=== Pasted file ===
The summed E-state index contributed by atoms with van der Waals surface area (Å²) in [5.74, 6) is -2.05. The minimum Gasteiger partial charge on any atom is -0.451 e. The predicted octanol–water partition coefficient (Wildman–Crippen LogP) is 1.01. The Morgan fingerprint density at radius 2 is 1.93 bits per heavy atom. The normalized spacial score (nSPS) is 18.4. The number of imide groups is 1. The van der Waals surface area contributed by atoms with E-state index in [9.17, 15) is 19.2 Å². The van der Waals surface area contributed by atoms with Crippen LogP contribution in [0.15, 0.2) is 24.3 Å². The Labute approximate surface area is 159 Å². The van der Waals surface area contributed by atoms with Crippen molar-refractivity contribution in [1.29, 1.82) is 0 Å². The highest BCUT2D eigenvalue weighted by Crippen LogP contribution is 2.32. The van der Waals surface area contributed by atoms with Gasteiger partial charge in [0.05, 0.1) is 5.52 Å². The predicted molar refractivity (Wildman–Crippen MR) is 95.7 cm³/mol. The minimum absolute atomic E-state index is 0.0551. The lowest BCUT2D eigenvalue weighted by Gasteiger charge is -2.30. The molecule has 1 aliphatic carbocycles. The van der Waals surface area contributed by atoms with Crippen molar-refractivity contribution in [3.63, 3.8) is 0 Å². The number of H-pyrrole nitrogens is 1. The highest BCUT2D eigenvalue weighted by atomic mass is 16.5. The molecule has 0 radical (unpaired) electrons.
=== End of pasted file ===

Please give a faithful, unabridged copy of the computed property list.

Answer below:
The summed E-state index contributed by atoms with van der Waals surface area (Å²) in [5.74, 6) is -2.05. The minimum Gasteiger partial charge on any atom is -0.451 e. The predicted octanol–water partition coefficient (Wildman–Crippen LogP) is 1.01. The Morgan fingerprint density at radius 2 is 1.93 bits per heavy atom. The normalized spacial score (nSPS) is 18.4. The number of imide groups is 1. The van der Waals surface area contributed by atoms with E-state index in [9.17, 15) is 19.2 Å². The van der Waals surface area contributed by atoms with Crippen LogP contribution in [0.15, 0.2) is 24.3 Å². The Labute approximate surface area is 159 Å². The van der Waals surface area contributed by atoms with Crippen molar-refractivity contribution in [1.29, 1.82) is 0 Å². The highest BCUT2D eigenvalue weighted by Crippen LogP contribution is 2.32. The van der Waals surface area contributed by atoms with Gasteiger partial charge in [0.05, 0.1) is 5.52 Å². The predicted molar refractivity (Wildman–Crippen MR) is 95.7 cm³/mol. The minimum absolute atomic E-state index is 0.0551. The lowest BCUT2D eigenvalue weighted by Gasteiger charge is -2.30. The molecule has 1 aliphatic carbocycles. The van der Waals surface area contributed by atoms with Crippen molar-refractivity contribution in [3.63, 3.8) is 0 Å². The number of H-pyrrole nitrogens is 1. The highest BCUT2D eigenvalue weighted by atomic mass is 16.5. The molecule has 0 radical (unpaired) electrons.